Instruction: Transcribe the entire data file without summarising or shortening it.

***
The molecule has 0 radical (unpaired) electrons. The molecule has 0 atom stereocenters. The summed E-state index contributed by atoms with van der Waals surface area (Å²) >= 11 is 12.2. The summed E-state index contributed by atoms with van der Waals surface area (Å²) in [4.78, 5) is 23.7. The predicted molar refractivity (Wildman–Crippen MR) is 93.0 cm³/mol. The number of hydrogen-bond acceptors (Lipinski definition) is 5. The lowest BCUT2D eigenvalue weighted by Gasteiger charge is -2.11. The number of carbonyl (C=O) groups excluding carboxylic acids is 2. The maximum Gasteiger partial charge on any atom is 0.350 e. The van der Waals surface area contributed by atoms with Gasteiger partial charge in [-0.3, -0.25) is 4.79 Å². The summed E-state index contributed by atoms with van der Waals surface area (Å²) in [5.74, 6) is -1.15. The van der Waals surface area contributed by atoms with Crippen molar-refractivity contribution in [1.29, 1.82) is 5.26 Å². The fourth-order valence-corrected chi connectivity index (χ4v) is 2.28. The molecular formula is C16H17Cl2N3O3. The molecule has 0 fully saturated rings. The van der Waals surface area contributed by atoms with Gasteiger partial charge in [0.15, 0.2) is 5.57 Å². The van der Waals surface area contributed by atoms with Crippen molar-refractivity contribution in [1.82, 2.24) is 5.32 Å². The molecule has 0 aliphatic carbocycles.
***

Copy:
The molecule has 0 radical (unpaired) electrons. The molecule has 0 atom stereocenters. The summed E-state index contributed by atoms with van der Waals surface area (Å²) >= 11 is 12.2. The summed E-state index contributed by atoms with van der Waals surface area (Å²) in [4.78, 5) is 23.7. The predicted molar refractivity (Wildman–Crippen MR) is 93.0 cm³/mol. The number of hydrogen-bond acceptors (Lipinski definition) is 5. The lowest BCUT2D eigenvalue weighted by Gasteiger charge is -2.11. The number of carbonyl (C=O) groups excluding carboxylic acids is 2. The maximum Gasteiger partial charge on any atom is 0.350 e. The van der Waals surface area contributed by atoms with Gasteiger partial charge in [-0.3, -0.25) is 4.79 Å². The summed E-state index contributed by atoms with van der Waals surface area (Å²) in [5.74, 6) is -1.15. The van der Waals surface area contributed by atoms with Crippen molar-refractivity contribution in [1.29, 1.82) is 5.26 Å². The fourth-order valence-corrected chi connectivity index (χ4v) is 2.28. The molecular formula is C16H17Cl2N3O3. The molecule has 0 fully saturated rings. The van der Waals surface area contributed by atoms with Gasteiger partial charge in [0.15, 0.2) is 5.57 Å². The van der Waals surface area contributed by atoms with Crippen molar-refractivity contribution in [1.82, 2.24) is 5.32 Å². The molecule has 0 aliphatic carbocycles.